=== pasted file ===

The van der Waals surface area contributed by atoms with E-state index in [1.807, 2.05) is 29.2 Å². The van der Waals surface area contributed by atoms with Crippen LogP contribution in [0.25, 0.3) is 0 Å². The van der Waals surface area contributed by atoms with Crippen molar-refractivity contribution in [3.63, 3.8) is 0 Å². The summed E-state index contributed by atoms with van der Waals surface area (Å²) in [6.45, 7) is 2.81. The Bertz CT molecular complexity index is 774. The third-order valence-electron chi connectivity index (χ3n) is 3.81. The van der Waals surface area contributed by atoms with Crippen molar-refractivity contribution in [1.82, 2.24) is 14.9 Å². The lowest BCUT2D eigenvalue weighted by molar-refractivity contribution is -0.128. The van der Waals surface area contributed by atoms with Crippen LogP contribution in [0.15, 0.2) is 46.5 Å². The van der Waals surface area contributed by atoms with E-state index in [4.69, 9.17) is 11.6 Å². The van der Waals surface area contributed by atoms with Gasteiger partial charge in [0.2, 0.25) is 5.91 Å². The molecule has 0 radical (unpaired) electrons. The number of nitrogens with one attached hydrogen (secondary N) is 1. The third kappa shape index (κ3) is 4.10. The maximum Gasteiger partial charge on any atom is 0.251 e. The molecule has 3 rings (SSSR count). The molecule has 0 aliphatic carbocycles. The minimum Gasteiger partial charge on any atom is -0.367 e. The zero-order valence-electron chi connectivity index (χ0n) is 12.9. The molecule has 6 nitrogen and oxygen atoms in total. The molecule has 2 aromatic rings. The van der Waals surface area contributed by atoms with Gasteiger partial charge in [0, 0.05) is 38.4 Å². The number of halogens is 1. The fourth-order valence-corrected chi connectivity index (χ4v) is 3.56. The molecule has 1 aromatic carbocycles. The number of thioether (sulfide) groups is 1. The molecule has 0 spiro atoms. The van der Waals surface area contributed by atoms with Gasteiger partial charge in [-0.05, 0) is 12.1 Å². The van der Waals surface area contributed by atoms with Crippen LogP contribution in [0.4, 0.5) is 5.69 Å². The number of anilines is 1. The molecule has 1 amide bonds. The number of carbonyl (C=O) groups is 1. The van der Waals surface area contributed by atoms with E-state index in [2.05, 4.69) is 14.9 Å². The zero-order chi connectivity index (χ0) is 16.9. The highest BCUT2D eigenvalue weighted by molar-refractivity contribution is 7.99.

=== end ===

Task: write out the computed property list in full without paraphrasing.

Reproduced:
The van der Waals surface area contributed by atoms with E-state index in [1.807, 2.05) is 29.2 Å². The van der Waals surface area contributed by atoms with Crippen LogP contribution in [0.25, 0.3) is 0 Å². The van der Waals surface area contributed by atoms with Crippen molar-refractivity contribution in [3.63, 3.8) is 0 Å². The summed E-state index contributed by atoms with van der Waals surface area (Å²) in [6.45, 7) is 2.81. The Bertz CT molecular complexity index is 774. The third-order valence-electron chi connectivity index (χ3n) is 3.81. The van der Waals surface area contributed by atoms with Crippen molar-refractivity contribution in [1.82, 2.24) is 14.9 Å². The lowest BCUT2D eigenvalue weighted by molar-refractivity contribution is -0.128. The van der Waals surface area contributed by atoms with Crippen LogP contribution in [0.15, 0.2) is 46.5 Å². The van der Waals surface area contributed by atoms with E-state index in [4.69, 9.17) is 11.6 Å². The van der Waals surface area contributed by atoms with Gasteiger partial charge in [0.2, 0.25) is 5.91 Å². The molecule has 0 radical (unpaired) electrons. The number of nitrogens with one attached hydrogen (secondary N) is 1. The third kappa shape index (κ3) is 4.10. The maximum Gasteiger partial charge on any atom is 0.251 e. The molecule has 3 rings (SSSR count). The molecule has 0 aliphatic carbocycles. The minimum Gasteiger partial charge on any atom is -0.367 e. The zero-order valence-electron chi connectivity index (χ0n) is 12.9. The molecule has 6 nitrogen and oxygen atoms in total. The molecule has 2 aromatic rings. The van der Waals surface area contributed by atoms with Gasteiger partial charge in [0, 0.05) is 38.4 Å². The number of halogens is 1. The fourth-order valence-corrected chi connectivity index (χ4v) is 3.56. The molecule has 1 aromatic carbocycles. The number of thioether (sulfide) groups is 1. The molecule has 0 spiro atoms. The van der Waals surface area contributed by atoms with Gasteiger partial charge in [-0.05, 0) is 12.1 Å². The van der Waals surface area contributed by atoms with Crippen LogP contribution in [0.4, 0.5) is 5.69 Å². The number of anilines is 1. The molecule has 1 amide bonds. The number of carbonyl (C=O) groups is 1. The van der Waals surface area contributed by atoms with E-state index in [2.05, 4.69) is 14.9 Å². The zero-order chi connectivity index (χ0) is 16.9. The highest BCUT2D eigenvalue weighted by molar-refractivity contribution is 7.99.